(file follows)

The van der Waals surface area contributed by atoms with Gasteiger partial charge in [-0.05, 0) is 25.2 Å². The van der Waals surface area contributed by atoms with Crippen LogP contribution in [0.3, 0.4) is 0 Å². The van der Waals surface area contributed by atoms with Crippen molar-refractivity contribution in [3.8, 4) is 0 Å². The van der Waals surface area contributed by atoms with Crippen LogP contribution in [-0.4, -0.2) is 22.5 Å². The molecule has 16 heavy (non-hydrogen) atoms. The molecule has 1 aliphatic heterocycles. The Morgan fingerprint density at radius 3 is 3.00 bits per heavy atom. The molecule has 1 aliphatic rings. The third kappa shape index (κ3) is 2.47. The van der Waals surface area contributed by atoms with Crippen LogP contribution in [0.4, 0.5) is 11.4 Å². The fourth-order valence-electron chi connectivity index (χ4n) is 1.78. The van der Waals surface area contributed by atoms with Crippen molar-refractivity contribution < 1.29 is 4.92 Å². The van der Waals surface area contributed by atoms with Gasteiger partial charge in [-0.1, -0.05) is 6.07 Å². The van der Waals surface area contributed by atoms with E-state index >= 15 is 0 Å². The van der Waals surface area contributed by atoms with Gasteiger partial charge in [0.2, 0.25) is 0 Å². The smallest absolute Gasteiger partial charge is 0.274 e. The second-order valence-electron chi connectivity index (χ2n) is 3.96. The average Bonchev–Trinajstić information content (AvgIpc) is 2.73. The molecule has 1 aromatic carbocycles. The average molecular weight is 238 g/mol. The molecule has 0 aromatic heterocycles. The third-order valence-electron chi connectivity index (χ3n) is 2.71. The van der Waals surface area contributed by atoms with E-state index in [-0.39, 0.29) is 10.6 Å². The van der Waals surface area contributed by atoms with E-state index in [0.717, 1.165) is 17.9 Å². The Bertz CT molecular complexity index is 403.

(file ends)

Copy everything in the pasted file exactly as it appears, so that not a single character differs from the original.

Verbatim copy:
The van der Waals surface area contributed by atoms with Gasteiger partial charge in [-0.05, 0) is 25.2 Å². The van der Waals surface area contributed by atoms with Crippen LogP contribution in [0.3, 0.4) is 0 Å². The van der Waals surface area contributed by atoms with Crippen molar-refractivity contribution in [3.8, 4) is 0 Å². The van der Waals surface area contributed by atoms with Crippen LogP contribution in [-0.4, -0.2) is 22.5 Å². The molecule has 16 heavy (non-hydrogen) atoms. The molecule has 1 aliphatic heterocycles. The Morgan fingerprint density at radius 3 is 3.00 bits per heavy atom. The molecule has 1 aliphatic rings. The third kappa shape index (κ3) is 2.47. The van der Waals surface area contributed by atoms with Crippen LogP contribution in [0.4, 0.5) is 11.4 Å². The fourth-order valence-electron chi connectivity index (χ4n) is 1.78. The van der Waals surface area contributed by atoms with Crippen molar-refractivity contribution < 1.29 is 4.92 Å². The van der Waals surface area contributed by atoms with Gasteiger partial charge in [-0.1, -0.05) is 6.07 Å². The van der Waals surface area contributed by atoms with E-state index >= 15 is 0 Å². The van der Waals surface area contributed by atoms with Gasteiger partial charge in [0.2, 0.25) is 0 Å². The smallest absolute Gasteiger partial charge is 0.274 e. The second-order valence-electron chi connectivity index (χ2n) is 3.96. The average Bonchev–Trinajstić information content (AvgIpc) is 2.73. The molecule has 1 aromatic carbocycles. The average molecular weight is 238 g/mol. The molecule has 0 aromatic heterocycles. The third-order valence-electron chi connectivity index (χ3n) is 2.71. The van der Waals surface area contributed by atoms with E-state index in [-0.39, 0.29) is 10.6 Å². The van der Waals surface area contributed by atoms with E-state index in [0.717, 1.165) is 17.9 Å². The Bertz CT molecular complexity index is 403.